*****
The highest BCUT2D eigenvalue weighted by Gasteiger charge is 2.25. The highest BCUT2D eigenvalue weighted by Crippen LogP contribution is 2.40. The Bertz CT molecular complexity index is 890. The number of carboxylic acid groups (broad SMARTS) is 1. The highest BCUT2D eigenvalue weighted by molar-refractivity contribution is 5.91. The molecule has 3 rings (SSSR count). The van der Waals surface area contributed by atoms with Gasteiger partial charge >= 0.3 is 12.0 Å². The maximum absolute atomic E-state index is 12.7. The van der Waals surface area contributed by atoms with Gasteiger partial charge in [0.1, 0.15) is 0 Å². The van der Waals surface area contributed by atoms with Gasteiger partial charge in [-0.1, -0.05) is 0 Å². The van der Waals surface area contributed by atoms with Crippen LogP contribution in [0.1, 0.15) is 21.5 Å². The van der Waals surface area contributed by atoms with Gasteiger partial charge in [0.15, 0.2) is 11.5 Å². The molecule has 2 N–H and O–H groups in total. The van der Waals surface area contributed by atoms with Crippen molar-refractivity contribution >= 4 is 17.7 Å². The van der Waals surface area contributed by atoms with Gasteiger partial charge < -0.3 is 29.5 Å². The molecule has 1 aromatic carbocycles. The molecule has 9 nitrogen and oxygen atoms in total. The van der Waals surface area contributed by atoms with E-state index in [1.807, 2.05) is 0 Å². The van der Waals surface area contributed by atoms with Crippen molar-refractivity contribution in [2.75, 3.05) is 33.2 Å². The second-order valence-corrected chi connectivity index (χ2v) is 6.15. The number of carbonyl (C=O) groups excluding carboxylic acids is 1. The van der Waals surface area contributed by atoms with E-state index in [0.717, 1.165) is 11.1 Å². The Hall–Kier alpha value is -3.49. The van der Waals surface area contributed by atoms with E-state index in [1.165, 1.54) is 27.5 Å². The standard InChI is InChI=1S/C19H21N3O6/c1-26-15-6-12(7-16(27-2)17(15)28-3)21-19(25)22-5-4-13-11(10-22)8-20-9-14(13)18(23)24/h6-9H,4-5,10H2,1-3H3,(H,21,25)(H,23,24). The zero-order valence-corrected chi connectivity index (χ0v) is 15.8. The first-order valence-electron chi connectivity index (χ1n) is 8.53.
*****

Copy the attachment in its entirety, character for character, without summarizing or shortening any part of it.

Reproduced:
The highest BCUT2D eigenvalue weighted by Gasteiger charge is 2.25. The highest BCUT2D eigenvalue weighted by Crippen LogP contribution is 2.40. The Bertz CT molecular complexity index is 890. The number of carboxylic acid groups (broad SMARTS) is 1. The highest BCUT2D eigenvalue weighted by molar-refractivity contribution is 5.91. The molecule has 3 rings (SSSR count). The van der Waals surface area contributed by atoms with Gasteiger partial charge >= 0.3 is 12.0 Å². The maximum absolute atomic E-state index is 12.7. The van der Waals surface area contributed by atoms with Gasteiger partial charge in [0.1, 0.15) is 0 Å². The van der Waals surface area contributed by atoms with Gasteiger partial charge in [-0.1, -0.05) is 0 Å². The van der Waals surface area contributed by atoms with Crippen LogP contribution in [0.1, 0.15) is 21.5 Å². The van der Waals surface area contributed by atoms with Gasteiger partial charge in [0.15, 0.2) is 11.5 Å². The molecule has 2 N–H and O–H groups in total. The van der Waals surface area contributed by atoms with Crippen molar-refractivity contribution >= 4 is 17.7 Å². The van der Waals surface area contributed by atoms with Gasteiger partial charge < -0.3 is 29.5 Å². The molecule has 1 aromatic carbocycles. The molecule has 9 nitrogen and oxygen atoms in total. The van der Waals surface area contributed by atoms with E-state index in [1.807, 2.05) is 0 Å². The van der Waals surface area contributed by atoms with Crippen molar-refractivity contribution in [2.75, 3.05) is 33.2 Å². The second-order valence-corrected chi connectivity index (χ2v) is 6.15. The number of carbonyl (C=O) groups excluding carboxylic acids is 1. The van der Waals surface area contributed by atoms with E-state index in [0.717, 1.165) is 11.1 Å². The Hall–Kier alpha value is -3.49. The van der Waals surface area contributed by atoms with E-state index in [1.165, 1.54) is 27.5 Å². The standard InChI is InChI=1S/C19H21N3O6/c1-26-15-6-12(7-16(27-2)17(15)28-3)21-19(25)22-5-4-13-11(10-22)8-20-9-14(13)18(23)24/h6-9H,4-5,10H2,1-3H3,(H,21,25)(H,23,24). The zero-order valence-corrected chi connectivity index (χ0v) is 15.8. The first-order valence-electron chi connectivity index (χ1n) is 8.53.